More than half of Canadians say* better communication – health providers who listen and use plain language – would have the most positive impact on their health-care experience. They also want to feel respected and reassured.* That’s no surprise. So we’re flipping the script and recruiting the best teachers we can think of: patients. By listening to real-life stories, medical students develop compassion, humanity and empathy. That’s just one way we’re teaching our health-care teams not only great technical skills, but the right people skills as well.
*2021 National Opinion Poll by Leger Canada
Dr. Jory Simpson says he can teach medical students how to become doctors. But he can’t teach them what it’s like to be a patient about to undergo body-changing surgery or other life-saving treatment. Or what it’s like to sit in a waiting room, day after day, week after week, all the time thinking about what else is going on in their lives.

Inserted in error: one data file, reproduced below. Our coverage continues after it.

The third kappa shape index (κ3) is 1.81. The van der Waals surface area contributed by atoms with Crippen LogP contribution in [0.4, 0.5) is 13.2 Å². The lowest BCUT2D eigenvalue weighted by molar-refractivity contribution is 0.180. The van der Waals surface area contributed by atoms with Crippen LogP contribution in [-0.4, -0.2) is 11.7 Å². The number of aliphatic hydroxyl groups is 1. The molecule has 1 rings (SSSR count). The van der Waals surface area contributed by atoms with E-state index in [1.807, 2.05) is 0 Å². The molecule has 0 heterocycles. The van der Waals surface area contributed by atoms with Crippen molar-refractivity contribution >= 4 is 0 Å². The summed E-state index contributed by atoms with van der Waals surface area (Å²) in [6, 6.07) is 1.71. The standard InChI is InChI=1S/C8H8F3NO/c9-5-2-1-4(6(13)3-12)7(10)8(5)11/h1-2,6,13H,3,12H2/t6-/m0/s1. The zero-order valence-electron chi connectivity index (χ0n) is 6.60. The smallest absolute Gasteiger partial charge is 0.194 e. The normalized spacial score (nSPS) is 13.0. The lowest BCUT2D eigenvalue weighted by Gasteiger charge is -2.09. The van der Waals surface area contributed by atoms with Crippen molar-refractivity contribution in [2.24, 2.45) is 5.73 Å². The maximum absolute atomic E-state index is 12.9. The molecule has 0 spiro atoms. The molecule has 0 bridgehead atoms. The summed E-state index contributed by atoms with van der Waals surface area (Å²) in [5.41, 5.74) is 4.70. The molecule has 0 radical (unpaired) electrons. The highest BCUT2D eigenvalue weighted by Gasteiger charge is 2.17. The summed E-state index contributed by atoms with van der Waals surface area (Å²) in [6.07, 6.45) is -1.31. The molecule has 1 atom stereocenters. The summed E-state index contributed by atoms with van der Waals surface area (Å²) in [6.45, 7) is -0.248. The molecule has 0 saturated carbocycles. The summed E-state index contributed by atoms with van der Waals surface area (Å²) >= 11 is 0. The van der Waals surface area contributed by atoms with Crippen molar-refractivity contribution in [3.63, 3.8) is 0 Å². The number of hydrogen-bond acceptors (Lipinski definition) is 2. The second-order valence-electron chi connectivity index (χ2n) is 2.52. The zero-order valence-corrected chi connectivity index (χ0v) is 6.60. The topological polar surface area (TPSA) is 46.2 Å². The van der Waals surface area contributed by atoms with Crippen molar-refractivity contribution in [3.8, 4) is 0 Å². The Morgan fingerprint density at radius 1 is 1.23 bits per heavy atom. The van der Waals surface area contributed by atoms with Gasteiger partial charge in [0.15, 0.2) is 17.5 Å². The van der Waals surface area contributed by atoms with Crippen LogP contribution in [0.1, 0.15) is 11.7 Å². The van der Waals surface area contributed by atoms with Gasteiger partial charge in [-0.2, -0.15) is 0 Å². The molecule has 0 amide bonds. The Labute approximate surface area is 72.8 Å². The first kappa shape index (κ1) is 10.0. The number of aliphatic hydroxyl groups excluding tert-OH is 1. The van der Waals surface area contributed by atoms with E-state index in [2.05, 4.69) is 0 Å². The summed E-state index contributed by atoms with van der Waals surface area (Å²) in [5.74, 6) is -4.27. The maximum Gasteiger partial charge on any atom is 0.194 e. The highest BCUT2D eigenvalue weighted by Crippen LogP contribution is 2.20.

That’s why he enlisted his breast cancer patients to become patient-teachers, helping medical students understand the patient experience.
“Students often think of surgery as cut and done,” said Dr. Simpson, Division Head of General Surgery at St. Michael’s. “But in real life, we have long relationships with patients.” The program changes the way they perceive what it’s like to be a patient and emphasize the human side of surgery.
“This is about empowering patients and allowing them to tell their own stories about survivorship.”
As one of the patient-teacher volunteers said, “I hope to help them realize they need more than a scalpel. They need to get to know the patient, what else is going on in their lives. It’s easy to do a mastectomy; it’s not as easy to see a patient through to the other side.”
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